Similar Questions for How did Eyjafjallajokull Erupt In 2010 from Yahoo AnswersQuestionAnswer
Primary: The fact that I haven't thought about that since the World Cup started.
Secondary: We can all still YouTube news anchors mispronouncing "Eyjafjallajokull"!
On 23rd May 2010, the London Volcanic Ash Advisory Commission declared the eruption to have stopped, but are continuing to monitor the volcano. The volcano continues to have several earthquakes daily, with Volcanologists watching the volcano closely.
Katla has not displayed any unusual activity (such as expansion of the crust or seismic activity) during the 2010 eruptions of Eyjafjallajökull, though geologists have been concerned about the general instability of the larger volcano since 1999. Some geophysicists in Iceland believe that the Eyjafjallajökull eruption may trigger an eruption of Katla, which would cause major flooding due to melting of glacial ice and send up massive plumes of ash. On 20 April 2010 Icelandic President Ólafur Grímsson said "the time for Katla to erupt is coming close...we [Iceland] have prepared...it is high time for European governments and airline authorities all over the world to start planning for the eventual Katla eruption".
As of June 2010, Volcanologists are continuing to monitor Katla, aware that any eruption from Katla following an eruption from Eyjafjallajökull has historically occured within months of an Eyjafjallajökull eruption. The Icelandic Meteorological Office updates it website with reports of quakes both at Eyjafjallajökull and Katla.
I think flying would be fine....for now. ;)
The Icelandic volcano is under the Eyjafjallajokull glacier, much of the material which is being injected into the atmosphere is nothing more than steam caused by the melting of glacial ice. The remainder, approx 50 million tons, is largely rock and silica particles. It's the silica that was causing problems for air traffic.
Volcanic eruptions produce many chemicals and one of these is sulphur dioxide (SO2). This is a reflective molecule and prevents incoming solar radiation from reaching the Earth's surface. Think of each molecule as a minute mirror reflecting the sunlight back into space before it reaches us. The more SO2 erupted from a volcano the greater the cooling effect will be. The amount of SO2 coming from Eyjafjallajokull is relatively small and thus there is negligible cooling.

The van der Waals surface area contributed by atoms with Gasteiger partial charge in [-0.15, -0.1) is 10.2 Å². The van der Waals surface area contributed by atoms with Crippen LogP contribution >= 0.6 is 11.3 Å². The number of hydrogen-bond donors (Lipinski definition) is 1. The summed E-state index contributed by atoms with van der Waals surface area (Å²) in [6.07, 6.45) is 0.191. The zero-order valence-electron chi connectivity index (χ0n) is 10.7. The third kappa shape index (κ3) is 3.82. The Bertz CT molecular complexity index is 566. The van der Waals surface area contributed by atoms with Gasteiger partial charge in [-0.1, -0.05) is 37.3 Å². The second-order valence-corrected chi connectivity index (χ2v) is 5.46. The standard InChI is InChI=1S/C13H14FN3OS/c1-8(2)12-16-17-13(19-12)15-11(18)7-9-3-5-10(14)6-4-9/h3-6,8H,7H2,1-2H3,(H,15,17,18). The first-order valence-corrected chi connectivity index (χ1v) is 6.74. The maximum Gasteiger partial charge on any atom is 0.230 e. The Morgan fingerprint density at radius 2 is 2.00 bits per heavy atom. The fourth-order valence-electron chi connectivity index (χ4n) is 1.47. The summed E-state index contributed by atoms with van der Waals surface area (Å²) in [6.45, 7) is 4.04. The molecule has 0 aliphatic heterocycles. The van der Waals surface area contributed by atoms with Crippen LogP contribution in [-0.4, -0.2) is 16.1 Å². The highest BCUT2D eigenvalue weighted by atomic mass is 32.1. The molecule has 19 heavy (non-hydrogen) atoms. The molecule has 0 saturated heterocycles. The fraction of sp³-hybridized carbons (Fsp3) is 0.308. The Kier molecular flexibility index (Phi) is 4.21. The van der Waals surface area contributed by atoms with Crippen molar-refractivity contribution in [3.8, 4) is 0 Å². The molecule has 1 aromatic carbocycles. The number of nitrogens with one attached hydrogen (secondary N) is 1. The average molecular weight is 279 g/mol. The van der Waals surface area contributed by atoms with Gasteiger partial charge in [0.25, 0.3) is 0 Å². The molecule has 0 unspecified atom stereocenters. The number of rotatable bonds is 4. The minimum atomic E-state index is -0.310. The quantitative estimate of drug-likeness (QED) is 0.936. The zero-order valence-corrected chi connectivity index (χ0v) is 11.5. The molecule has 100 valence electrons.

The eruption is also producing black particulate matter that is entering the atmosphere, this absorbs incoming solar radiation and is a second contributor to cooling. Again, the quantities are insufficient to have any noticeable effect.
BMP is dissipated out of the atmosphere within days so it's effect is not only small but very short lived. SO2 remains in the atmosphere for 1 to 2 years and undergoes a three stage chemical reaction, the byproducts of which are sulphuric and nitric acid (acid rain). Both these acids are also reflective.
The last time we witnessed significant cooling as a result of volcanic activity was from 1991 to 1993 following the massive eruption of Mount Pinatubo. Unlike Eyjafjallajokull this volcano did inject massive quantities of SO2 into the atmosphere and the result was an average fall in global temperatures of 0.6°C with the peak decline occurring in the summer of 1992. An even bigger eruption occurred in 1815 when Tambora erupted, the following year became known as 'the year without a summer'.
Additionally, the equatorial locations of Pinatubo and Tambora meant there was an enhanced contribution to cooling, the Arctic location of Eyjafjallajokull ensures that what little cooling effect will occur will be further diminished.
2010 is an ENSO year (El Nino Southern Oscillation) which causes a slight rise in the average global temperature, this oscillation will more than compensate for the slight cooling caused by the Icelandic volcano.